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Some simple examples in textbooks include simple 1D systems such as particle in an infinite potential well or in harmonic oscillator potential.

It is also said that at absolute temperature of the particle is zero in the ground state.

My question is how temperature enters this quantum picture? because we never started with anything related to temperature, where does it come from?

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    $\begingroup$ Temperature is introduced as a Lagrange multiplier in statistical physics. If all particles occupy the lowest state, it is 0 K. $\endgroup$ – user26143 Nov 29 '13 at 13:47
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    $\begingroup$ Temperature is a statistical phenomenon. If you have only one harmonic oscillator in a definite state, it's stretching things to say it has a temperature. If you have a large number of harmonic oscillators in the ground state, they have temperature zero. If you have a large number of harmonic oscillators in the first excited state, this isn't an equilibrium distribution so, strictly speaking, they don't have a temperature. $\endgroup$ – Peter Shor Nov 29 '13 at 14:41
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Let a quantum system with Hilbert space $\mathcal H$ and hamiltonian $H$ be given.

If the system is in equilibrium with a heat bath at temperature $T$, then the system is in a so-called mixed state and is modeled by a linear operator on $\mathcal H$ instead of as a vector in $\mathcal H$. This operator is called the density matrix (or density operator). For the specific situation in which the system can exchange energy with the heat bath with which it is in equilibrium but is otherwise closed, the system is said to be described by the canonical ensemble, and its density operator is given by \begin{align} \rho(\beta) = \frac{1}{Z(\beta)}e^{-\beta H}, \qquad Z(\beta) = \mathrm{tr} (e^{-\beta H}), \qquad \beta = \frac{1}{kT} \end{align} When we say that a single particle in a box is at temperature $T$, we mean that its state is given by the density operator defined above where $H$ is the Hamiltonian for the single particle in a box.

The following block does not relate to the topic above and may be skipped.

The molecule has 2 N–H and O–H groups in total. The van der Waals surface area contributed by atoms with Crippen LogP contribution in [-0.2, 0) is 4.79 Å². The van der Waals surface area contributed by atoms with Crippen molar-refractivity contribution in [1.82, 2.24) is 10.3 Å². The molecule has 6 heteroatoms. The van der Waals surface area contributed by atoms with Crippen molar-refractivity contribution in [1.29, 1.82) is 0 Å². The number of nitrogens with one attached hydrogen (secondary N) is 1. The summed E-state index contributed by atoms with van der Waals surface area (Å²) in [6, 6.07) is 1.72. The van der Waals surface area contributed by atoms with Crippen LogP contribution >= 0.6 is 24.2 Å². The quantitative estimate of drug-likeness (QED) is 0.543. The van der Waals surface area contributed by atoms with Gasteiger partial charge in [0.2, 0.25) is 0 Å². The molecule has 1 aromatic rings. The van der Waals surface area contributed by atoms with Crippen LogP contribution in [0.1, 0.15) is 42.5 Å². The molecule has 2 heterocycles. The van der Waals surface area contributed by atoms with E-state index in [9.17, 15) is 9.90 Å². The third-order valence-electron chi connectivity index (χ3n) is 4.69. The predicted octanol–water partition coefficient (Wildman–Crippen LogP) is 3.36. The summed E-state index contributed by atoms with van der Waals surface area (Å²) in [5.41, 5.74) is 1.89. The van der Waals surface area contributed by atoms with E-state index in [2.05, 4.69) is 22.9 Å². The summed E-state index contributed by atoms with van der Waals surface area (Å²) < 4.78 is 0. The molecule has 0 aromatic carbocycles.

You might then ask what this particular density operator has anything to do with temperature the way we usually understand it and why we need such a beast to model systems with temperature. It would take far to long to explain that here, but that's something that is explained in books on quantum statistical mechanics. If you plan to explore this stuff further, you might find the following physics.SE posts helpful:

States versus ensembles in quantum mechanics

(Canonical) Partition function - what assumption is at work here?

Why is (von Neumann) entropy maximized for an ensemble in thermal equilibrium?

Addendum. I showed in the following answer why a system in the canonical ensemble occupies its ground state at zero temperature:

https://physics.stackexchange.com/a/65167/19976

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  • $\begingroup$ So the above replies are wrong? $\endgroup$ – Revo Nov 29 '13 at 18:45
  • $\begingroup$ @Revo No they're actually both consistent with this response. You can, for example, show that at zero temperature, the system will occupy its ground state (provided it is non-degenerate, otherwise it's a little more subtle than that). See the addendum for a post with more details on this fact. None of Peter's remarks are inconsistent with what I wrote either as far as I can tell. $\endgroup$ – joshphysics Nov 29 '13 at 18:59

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